Harry Holtzman

An untitled 1984 work by Harry Holtzman. (Courtesy Florence Griswold Museum / November 6, 2013)

Harry Holtzman (1912-1987) was, for a brief window of time in the 1930s, practically the face of abstract art in America. The Brooklyn native, who lived in a converted barn in Lyme for the last 20 years of his life, helped inject the optimism, utopianism and clarity of abstraction into the artistic bloodstream of America. This all comes into revelatory focus in "Harry Holtzman and American Abstraction," an important and captivating exhibition at the Florence Griswold Museum created by Amy Kurtz Lansing and Benjamin Colman, two young curators who continue to impress with the freshness and erudition of their installations.

From a distance of 25 years, Holtzman appears to have been both blessed and cursed by his friendship with the Dutch modernist Piet Mondrian (1877-1944). Because of it, he's best known, perhaps only known, for his association with the father of "Neoplasticism." The bond started with Holtzman's urgent interest in abstract art as a teen at the Art Students League, chafing under the rusty teaching regimen. Partly due to his agitations, George Grosz and Hans Hofmann were hired, the latter becoming Holtzman's mentor and later his "boss" when he hired him as his assistant and an instructor at the Hans Hofmann School of Fine Arts in New York.

Prior to this, from the evidence of his early work on view here, you see Holtzman trying on different styles like an actor changing costumes. All were done proficiently and some are quite striking. But the "watershed moment," according to Colman, was a small exhibition of Mondrian's paintings at A.E. Gallatin's New York gallery in 1933. After seeing them, Holtzman became obsessed with Mondrian, traveling to Paris, moving into Mondrian's neighborhood and then, unannounced, knocking on the master's door in late 1934. Luckily, they forged a nearly instant bond, despite their age and language differences (Mondrian, 40 years his senior, spoke broken French and broken English). After four months of comradeship with his hero, Holtzman returned to New York. Then, when Mondrian moved to London just in time for the Blitz, Holtzman worked to get him legally immigrated in 1940 to New York, where Mondrian's art was reinvigorated — he created his most famous work, "Broadway Boogie Woogie," in tribute to the city. After Mondrian died in 1944, Holtzman inherited his entire estate and devoted the next several years to resuscitating and protecting the master's legacy — at the expense of years he could have been in his own studio.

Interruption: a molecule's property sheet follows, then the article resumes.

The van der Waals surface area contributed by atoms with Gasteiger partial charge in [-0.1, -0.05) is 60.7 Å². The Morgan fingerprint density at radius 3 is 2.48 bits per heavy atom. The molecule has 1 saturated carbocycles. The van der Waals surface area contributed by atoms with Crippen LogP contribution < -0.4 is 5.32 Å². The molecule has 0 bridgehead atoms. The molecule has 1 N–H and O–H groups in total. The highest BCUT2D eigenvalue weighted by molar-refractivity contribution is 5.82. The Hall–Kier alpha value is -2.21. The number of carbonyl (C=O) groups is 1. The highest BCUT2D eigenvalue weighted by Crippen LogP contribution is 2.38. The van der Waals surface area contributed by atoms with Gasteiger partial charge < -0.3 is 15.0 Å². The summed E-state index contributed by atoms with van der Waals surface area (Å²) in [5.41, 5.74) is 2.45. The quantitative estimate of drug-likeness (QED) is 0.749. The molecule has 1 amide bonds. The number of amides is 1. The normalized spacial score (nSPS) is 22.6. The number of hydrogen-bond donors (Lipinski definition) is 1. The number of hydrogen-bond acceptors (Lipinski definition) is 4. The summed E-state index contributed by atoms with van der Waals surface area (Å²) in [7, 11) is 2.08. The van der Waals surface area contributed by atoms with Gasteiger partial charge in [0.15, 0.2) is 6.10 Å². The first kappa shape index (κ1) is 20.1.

Nonetheless, Holtzman was a great, and groundbreaking, abstract artist in his own right, and it would be a shame if the take-away from this exhibition was only the Mondrian connection. Lansing and Colman go the extra mile in widening the lens on Holtzman's career.

First of all, Holtzman seemed to know everybody, including the influential Katherine Dreier, whose "Variation 10, Volume I" (1934) is the first work in the Griswold exhibition. As part of the WPA's mural division, Holtzman worked with Stuart Davis, Arshile Gorky and Willem de Kooning. When he cofounded American Abstract Artists in 1936, his cohorts were a who's who of modernism: Gorky, Moholy-Nagy, Ad Reinhardt, Lee Krasner, Ray Eames. He was also, later, a member of "The Club," a group of artists who met to discuss philosophy that included Elaine and Willem de Kooning, Robert Motherwell, and Franz Kline.

Secondly, he eschewed exhibiting his work, even wavering at creating permanent pieces. Many of the pieces in his archive, and in this show, were done on paper, as if he were constantly producing studies. Still, of the permanent works on view here, "Sculpture 1" (1940) and "Lateral Volume 2" are touchstones of modern art.

Finally, he was, said Colman, "a born teacher," for years expending his energies as a lecturer, provocateur and professor at Brooklyn College and the Institute of General Semantics. Only at the end of his life did he return with his youthful gusto to the studio, to produce some astonishing works — sculptural paintings — that fill the final gallery in this show. He called them "lessons for architects" and considered them "the first paintings in history." This hybrid form, says Lansing, "was his way of achieving the neoclassical goal of wedding art and life."

Until the very end, Holtzman's passion for abstraction never wavered.


Harry Holtzman and American Abstraction

On view through Jan. 26, the Florence Griswold Museum, 98 Lyme St., Old Lyme, (860) 434-5542, florencegriswoldmuseum.org